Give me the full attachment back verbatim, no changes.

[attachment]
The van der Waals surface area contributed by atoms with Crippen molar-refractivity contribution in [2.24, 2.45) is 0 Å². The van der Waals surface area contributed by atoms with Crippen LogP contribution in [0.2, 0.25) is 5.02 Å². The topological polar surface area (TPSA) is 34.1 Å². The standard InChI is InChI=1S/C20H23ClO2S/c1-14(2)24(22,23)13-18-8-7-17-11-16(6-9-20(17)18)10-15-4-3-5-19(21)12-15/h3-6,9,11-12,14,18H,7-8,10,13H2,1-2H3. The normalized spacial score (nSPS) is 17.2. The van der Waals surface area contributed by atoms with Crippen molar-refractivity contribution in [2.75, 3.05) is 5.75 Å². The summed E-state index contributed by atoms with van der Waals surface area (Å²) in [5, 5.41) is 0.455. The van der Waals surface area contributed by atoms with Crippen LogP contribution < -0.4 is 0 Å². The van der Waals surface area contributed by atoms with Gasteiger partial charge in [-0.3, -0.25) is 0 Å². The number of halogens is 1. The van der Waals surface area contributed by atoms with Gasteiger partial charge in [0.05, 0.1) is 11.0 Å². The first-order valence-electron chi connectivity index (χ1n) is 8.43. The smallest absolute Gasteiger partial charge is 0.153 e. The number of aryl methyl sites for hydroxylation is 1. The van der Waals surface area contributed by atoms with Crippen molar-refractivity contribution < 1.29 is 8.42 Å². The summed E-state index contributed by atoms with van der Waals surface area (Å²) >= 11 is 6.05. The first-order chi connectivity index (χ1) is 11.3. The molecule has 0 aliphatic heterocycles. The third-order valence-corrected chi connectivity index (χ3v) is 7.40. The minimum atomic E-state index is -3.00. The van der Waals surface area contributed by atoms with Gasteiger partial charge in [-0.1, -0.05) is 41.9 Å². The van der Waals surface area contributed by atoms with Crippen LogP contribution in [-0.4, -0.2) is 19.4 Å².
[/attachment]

The van der Waals surface area contributed by atoms with Crippen molar-refractivity contribution in [2.24, 2.45) is 0 Å². The van der Waals surface area contributed by atoms with Crippen LogP contribution in [0.2, 0.25) is 5.02 Å². The topological polar surface area (TPSA) is 34.1 Å². The standard InChI is InChI=1S/C20H23ClO2S/c1-14(2)24(22,23)13-18-8-7-17-11-16(6-9-20(17)18)10-15-4-3-5-19(21)12-15/h3-6,9,11-12,14,18H,7-8,10,13H2,1-2H3. The normalized spacial score (nSPS) is 17.2. The van der Waals surface area contributed by atoms with Crippen molar-refractivity contribution in [2.75, 3.05) is 5.75 Å². The summed E-state index contributed by atoms with van der Waals surface area (Å²) in [5, 5.41) is 0.455. The van der Waals surface area contributed by atoms with Crippen LogP contribution < -0.4 is 0 Å². The van der Waals surface area contributed by atoms with Gasteiger partial charge in [-0.3, -0.25) is 0 Å². The number of halogens is 1. The van der Waals surface area contributed by atoms with Gasteiger partial charge in [0.05, 0.1) is 11.0 Å². The first-order valence-electron chi connectivity index (χ1n) is 8.43. The smallest absolute Gasteiger partial charge is 0.153 e. The number of aryl methyl sites for hydroxylation is 1. The van der Waals surface area contributed by atoms with Crippen molar-refractivity contribution < 1.29 is 8.42 Å². The summed E-state index contributed by atoms with van der Waals surface area (Å²) >= 11 is 6.05. The first-order chi connectivity index (χ1) is 11.3. The molecule has 0 aliphatic heterocycles. The third-order valence-corrected chi connectivity index (χ3v) is 7.40. The minimum atomic E-state index is -3.00. The van der Waals surface area contributed by atoms with Gasteiger partial charge in [-0.1, -0.05) is 41.9 Å². The van der Waals surface area contributed by atoms with Crippen LogP contribution in [-0.4, -0.2) is 19.4 Å².